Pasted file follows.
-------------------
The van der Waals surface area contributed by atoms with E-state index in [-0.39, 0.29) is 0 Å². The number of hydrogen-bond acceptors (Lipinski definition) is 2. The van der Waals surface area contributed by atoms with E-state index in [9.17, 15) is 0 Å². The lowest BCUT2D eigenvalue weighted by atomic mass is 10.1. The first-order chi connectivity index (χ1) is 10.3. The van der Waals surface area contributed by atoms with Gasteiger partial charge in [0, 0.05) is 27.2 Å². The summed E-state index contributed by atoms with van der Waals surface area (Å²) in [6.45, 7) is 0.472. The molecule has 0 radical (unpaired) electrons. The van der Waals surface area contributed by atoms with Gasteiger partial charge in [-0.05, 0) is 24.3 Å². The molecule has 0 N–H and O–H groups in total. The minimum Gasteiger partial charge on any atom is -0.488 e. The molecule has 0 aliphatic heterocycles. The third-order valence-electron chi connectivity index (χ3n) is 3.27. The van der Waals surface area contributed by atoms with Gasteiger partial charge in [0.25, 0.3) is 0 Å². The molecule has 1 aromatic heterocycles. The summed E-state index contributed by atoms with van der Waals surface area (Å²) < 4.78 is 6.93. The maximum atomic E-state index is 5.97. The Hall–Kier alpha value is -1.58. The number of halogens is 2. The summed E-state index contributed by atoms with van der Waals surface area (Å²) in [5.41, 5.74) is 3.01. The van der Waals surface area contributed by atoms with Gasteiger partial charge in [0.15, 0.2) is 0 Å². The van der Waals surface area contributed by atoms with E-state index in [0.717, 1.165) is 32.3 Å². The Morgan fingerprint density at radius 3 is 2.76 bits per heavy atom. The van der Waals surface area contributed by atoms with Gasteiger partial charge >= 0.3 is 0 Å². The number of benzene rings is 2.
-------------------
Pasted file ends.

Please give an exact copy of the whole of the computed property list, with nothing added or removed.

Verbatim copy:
The van der Waals surface area contributed by atoms with E-state index in [-0.39, 0.29) is 0 Å². The number of hydrogen-bond acceptors (Lipinski definition) is 2. The van der Waals surface area contributed by atoms with E-state index in [9.17, 15) is 0 Å². The lowest BCUT2D eigenvalue weighted by atomic mass is 10.1. The first-order chi connectivity index (χ1) is 10.3. The van der Waals surface area contributed by atoms with Gasteiger partial charge in [0, 0.05) is 27.2 Å². The summed E-state index contributed by atoms with van der Waals surface area (Å²) in [6.45, 7) is 0.472. The molecule has 0 radical (unpaired) electrons. The van der Waals surface area contributed by atoms with Gasteiger partial charge in [-0.05, 0) is 24.3 Å². The molecule has 0 N–H and O–H groups in total. The minimum Gasteiger partial charge on any atom is -0.488 e. The molecule has 0 aliphatic heterocycles. The third-order valence-electron chi connectivity index (χ3n) is 3.27. The van der Waals surface area contributed by atoms with Gasteiger partial charge in [0.25, 0.3) is 0 Å². The molecule has 1 aromatic heterocycles. The summed E-state index contributed by atoms with van der Waals surface area (Å²) < 4.78 is 6.93. The maximum atomic E-state index is 5.97. The Hall–Kier alpha value is -1.58. The number of halogens is 2. The summed E-state index contributed by atoms with van der Waals surface area (Å²) in [5.41, 5.74) is 3.01. The van der Waals surface area contributed by atoms with Gasteiger partial charge in [0.15, 0.2) is 0 Å². The van der Waals surface area contributed by atoms with E-state index in [0.717, 1.165) is 32.3 Å². The Morgan fingerprint density at radius 3 is 2.76 bits per heavy atom. The van der Waals surface area contributed by atoms with Gasteiger partial charge >= 0.3 is 0 Å². The number of benzene rings is 2.